KUOPIO, FINLAND. Several studies have concluded that high blood levels of lycopene (a cousin of beta- carotene) are associated with a reduced risk of cardiovascular disease. Researchers at the University of Kuopio have just completed a study to determine if lycopene works by preventing or slowing down the progression of atherosclerosis, the forerunner of cardiovascular disease. Atherosclerosis involves a thickening of the inner wall (intima) of the arteries. It is thus possible to follow the progression of atherosclerosis by a non-invasive, ultrasonic measurement of the intima-media thickness (IMT) of the carotid arteries.
The Finnish researchers investigated the relationship between blood serum levels of lycopene and IMT in
1028 middle-aged men (aged 46-64 years). They found that men with a low lycopene level had a
significantly higher IMT, i.e. a higher level of atherosclerosis. This association was particularly strong
among smokers. The researchers found a strong association between a high IMT and age, systolic blood
pressure, body mass index, LDL cholesterol and triglyceride levels. A high HDL cholesterol level, however,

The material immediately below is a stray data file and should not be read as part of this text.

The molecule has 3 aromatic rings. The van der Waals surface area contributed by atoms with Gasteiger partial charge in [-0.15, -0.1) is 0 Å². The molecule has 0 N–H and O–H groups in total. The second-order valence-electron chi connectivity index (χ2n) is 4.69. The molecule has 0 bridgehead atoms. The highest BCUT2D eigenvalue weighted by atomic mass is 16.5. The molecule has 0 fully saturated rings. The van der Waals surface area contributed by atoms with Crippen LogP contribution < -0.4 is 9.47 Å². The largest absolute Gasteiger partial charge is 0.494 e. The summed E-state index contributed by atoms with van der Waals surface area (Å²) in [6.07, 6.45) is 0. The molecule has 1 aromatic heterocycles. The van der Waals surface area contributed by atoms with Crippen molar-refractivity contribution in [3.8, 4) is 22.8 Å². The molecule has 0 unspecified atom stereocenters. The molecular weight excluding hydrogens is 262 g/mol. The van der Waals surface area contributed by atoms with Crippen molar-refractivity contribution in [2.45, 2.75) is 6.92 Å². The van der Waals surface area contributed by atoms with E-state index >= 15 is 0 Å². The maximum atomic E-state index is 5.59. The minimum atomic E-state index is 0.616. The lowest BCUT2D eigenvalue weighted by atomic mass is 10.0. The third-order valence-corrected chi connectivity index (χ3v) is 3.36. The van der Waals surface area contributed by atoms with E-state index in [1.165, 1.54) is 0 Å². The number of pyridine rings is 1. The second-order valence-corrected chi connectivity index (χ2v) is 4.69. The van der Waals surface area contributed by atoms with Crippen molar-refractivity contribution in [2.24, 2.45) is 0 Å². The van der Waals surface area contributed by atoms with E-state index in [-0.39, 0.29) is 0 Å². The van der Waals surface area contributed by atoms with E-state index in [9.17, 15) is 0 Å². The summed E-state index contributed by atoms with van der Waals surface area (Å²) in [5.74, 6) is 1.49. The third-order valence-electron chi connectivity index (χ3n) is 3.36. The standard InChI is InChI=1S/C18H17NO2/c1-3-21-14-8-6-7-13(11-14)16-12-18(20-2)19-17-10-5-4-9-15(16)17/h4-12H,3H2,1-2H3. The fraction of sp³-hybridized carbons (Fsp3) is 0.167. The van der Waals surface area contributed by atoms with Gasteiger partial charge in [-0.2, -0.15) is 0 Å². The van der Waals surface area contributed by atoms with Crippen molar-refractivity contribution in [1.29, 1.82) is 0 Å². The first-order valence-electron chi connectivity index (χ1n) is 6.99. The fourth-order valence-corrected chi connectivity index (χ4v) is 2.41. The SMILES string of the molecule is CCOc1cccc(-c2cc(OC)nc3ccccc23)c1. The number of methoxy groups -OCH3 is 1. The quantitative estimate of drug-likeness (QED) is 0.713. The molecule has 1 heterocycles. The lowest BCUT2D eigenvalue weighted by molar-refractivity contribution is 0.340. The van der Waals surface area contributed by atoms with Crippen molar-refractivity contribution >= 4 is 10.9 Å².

was associated with a smaller IMT. They point out that daily lycopene intake is extremely low in Finland (0.9
mg for women and 0.7 mg for men) as compared to the intake in the United States (6.6 mg/day). Lycopene
is particularly abundant in tomatoes and tomato products.
Editor's comment: Lycopene is a strong antioxidant and is particularly effective in quenching singlet oxygen, a potential initiator of lipid peroxidation. There is also strong evidence that lycopene helps protect against prostate cancer. I believe it is important to ensure an adequate daily intake of lycopene either through the consumption of tomatoes or tomato products or through supplementation. I personally supplement with 10 mg/day of lycopene (in a base of pumpkin seed oil).